The opinion of the court was delivered by: Herndon, District Judge
I. Introduction and Procedural Background
Now before the Court is Plaintiff's oral request to pursue punitive damages and motion to add Defendant Gilbert pursuant to Rule 60(a) (Doc. 118). Defendants object to both of Plaintiff's requests. Based on the following, the Court grants Plaintiff's request to pursue punitive damages and Plaintiff's motion to add Defendant Gilbert.
On April 3, 2000, Darrin Shatner, an inmate formerly housed in the condemned unit at the Menard Correctional Center, pro se, filed suit against Donald Snyder, Warden Thomas Page, Warden Roger Cowan, Warden Ian Oliver, Warden McAclory, Supt. Frenzel, Supt. Terry, Capt. Young, Capt. Pierce, Lt. Westerman, Lt. Gilbert, Lt. Taylor, Capt. Harvey, C/O Dobbs, C/O Dixon, Lt. Gales, C/O Benefield, C/O Stewart, Deputy Director Clark and "two John Does" pursuant to 42 U.S.C. § 1983 (Doc. 1). On November 13, 2002, pursuant to 28 U.S.C. § 1915A, the Court conducted a threshold review of Shatner's Amended Complaint and designated it into 7 separate counts (Doc. 10). The Court dismissed Counts 1, 3, 4 and 7 for failure to state a claim and Defendants Captain Young, Lt. Gilbert, Lt. Taylor, Capt. Harvey, "two John Does", Supt. Terry, C/O Dixon and Warden McAclory. Counts 2, 5 and 6 survived threshold review. In Counts 2, 5 and 6, Shatner maintains that Defendants Page, Oliver, Cowan, Frentzel, Pierce, Westerman, Dobbs, Clark, Stewart, Snyder, Benefield and Gales have violated his rights under the First, Fourth, Eighth and Fourteenth Amendments. Specifically, Shatner claims that Defendants Page, Oliver, Frenzel, Pierce, Westerman, Dobbs, Gales, Cowan and Benefield have impermissibly limited his First Amendment ability to freely worship by refusing to allow him to possess Tarot Cards, a penticle ring and a medallion and by confiscating his religious books (Count 2); that Defendants Pierce, Frenzel, Clark and Snyder were deliberately indifferent to his serious medical needs (Count 5); and that Defendants Pierce, Frenzel, Clark and Cowan tampered with his legal mail by opening it outside his presence (Count 6).
On December 2, 2004, the Court entered an Order sustaining Shatner's objections to a Report and Recommendation ("the Report") submitted by then Magistrate Judge Gerald B. Cohn, rejected in part the Report and denied Defendants' motion for summary judgment on Counts 2, 5 and 6 of Plaintiff's Amended Complaint (Doc. 69). Subsequently, Magistrate Judge Donald G. Wilkerson appointed Shatner a lawyer for the limited purposes of the final pretrial conference and trial proceedings (Doc. 73). On July 20, 2006, Magistrate Judge Wilkerson granted Shatner's motion to reopen discovery and reset the Final Pretrial Conference (Doc. 88). On May 1, 2006, Magistrate Judge Wilkerson held the final pretrial conference (Doc. 110). During the conference, Plaintiff moved for a claim of punitive damages to which Defendants objected and Magistrate Judge Wilkerson allowed the parties to brief the issue of punitive damages. Magistrate Judge Wilkerson entered the Final Pretrial Order on May 12, 2006 (Doc. 112). Thereafter on July 14, 2006, Plaintiff filed a motion to add Defendant Gilbert pursuant to Rule 60(a)(Doc. 118). On October 3, 2006, the Court set the case bench trial on July 9, 2007 (Doc. 123).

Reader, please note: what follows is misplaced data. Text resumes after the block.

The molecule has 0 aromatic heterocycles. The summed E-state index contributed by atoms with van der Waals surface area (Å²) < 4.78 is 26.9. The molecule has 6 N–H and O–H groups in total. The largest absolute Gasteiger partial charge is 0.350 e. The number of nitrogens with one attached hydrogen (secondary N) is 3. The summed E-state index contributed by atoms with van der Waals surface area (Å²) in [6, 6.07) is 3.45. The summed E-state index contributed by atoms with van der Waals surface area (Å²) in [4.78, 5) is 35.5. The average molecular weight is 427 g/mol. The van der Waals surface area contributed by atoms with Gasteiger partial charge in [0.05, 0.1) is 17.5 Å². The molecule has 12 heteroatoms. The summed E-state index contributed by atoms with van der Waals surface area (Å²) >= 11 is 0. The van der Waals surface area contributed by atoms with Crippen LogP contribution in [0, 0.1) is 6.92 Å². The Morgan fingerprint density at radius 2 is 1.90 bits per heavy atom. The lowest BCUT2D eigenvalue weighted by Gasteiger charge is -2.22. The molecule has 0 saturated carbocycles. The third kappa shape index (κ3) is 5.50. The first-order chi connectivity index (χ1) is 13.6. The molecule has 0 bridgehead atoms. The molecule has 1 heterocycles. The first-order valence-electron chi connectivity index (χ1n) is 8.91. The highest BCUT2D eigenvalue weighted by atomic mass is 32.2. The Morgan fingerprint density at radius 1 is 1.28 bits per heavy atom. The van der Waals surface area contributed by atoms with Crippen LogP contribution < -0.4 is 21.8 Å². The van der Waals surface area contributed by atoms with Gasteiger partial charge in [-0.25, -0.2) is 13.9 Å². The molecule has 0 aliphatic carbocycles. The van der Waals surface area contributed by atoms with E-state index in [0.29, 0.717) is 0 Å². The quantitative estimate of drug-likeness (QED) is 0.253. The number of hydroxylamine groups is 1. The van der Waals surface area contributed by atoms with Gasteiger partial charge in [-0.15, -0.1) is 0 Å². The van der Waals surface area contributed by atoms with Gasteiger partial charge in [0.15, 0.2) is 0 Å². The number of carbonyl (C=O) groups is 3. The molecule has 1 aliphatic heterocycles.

As to Plaintiff's oral motion to pursue punitive damages, Plaintiff argues that Defendants have known since March 30, 2001 that Plaintiff was requesting in his Amended Complaint to "be compensated for the mental and emotional tortures having been endured from the harassment and prejudices being leveled against me for practicing religious beliefs unfamiliar to some and the trauma caused from not properly being able to communicate with immediate family members during the best of trying times." (Doc. 9, p. 8). Plaintiff argues that this language alerted Defendants that he was not seeking just compensatory damages, but also punitive damages. Plaintiff also contends that Defendants were again alerted of his intent to pursue punitive damages when he gave Defendants a proposed pretrial order on November 9, 2004 that stated: "Plaintiff is further entitled to Punitive Damages from Each Defendant in the sum of $10,000 for their total disregard of plaintiffs rights, and to prevent these same defendants in the future from engaging in such egregious conduct and/or of a sum sufficiently determined by a jury." Defendants object to the request to pursue punitive damages arguing that Plaintiff never moved to amend his complaint to include punitive damages and that Plaintiff was put on notice in November 2004 that they objected to including punitive damages in the pretrial order. Further, Defendants contend that Plaintiff has been represented by counsel since May 2005 and still did not move to amend the complaint to add punitive damages. Lastly, Defendants argue that they have been prejudiced by proceeding through discovery with the assumption that Plaintiff was not seeking punitive damages.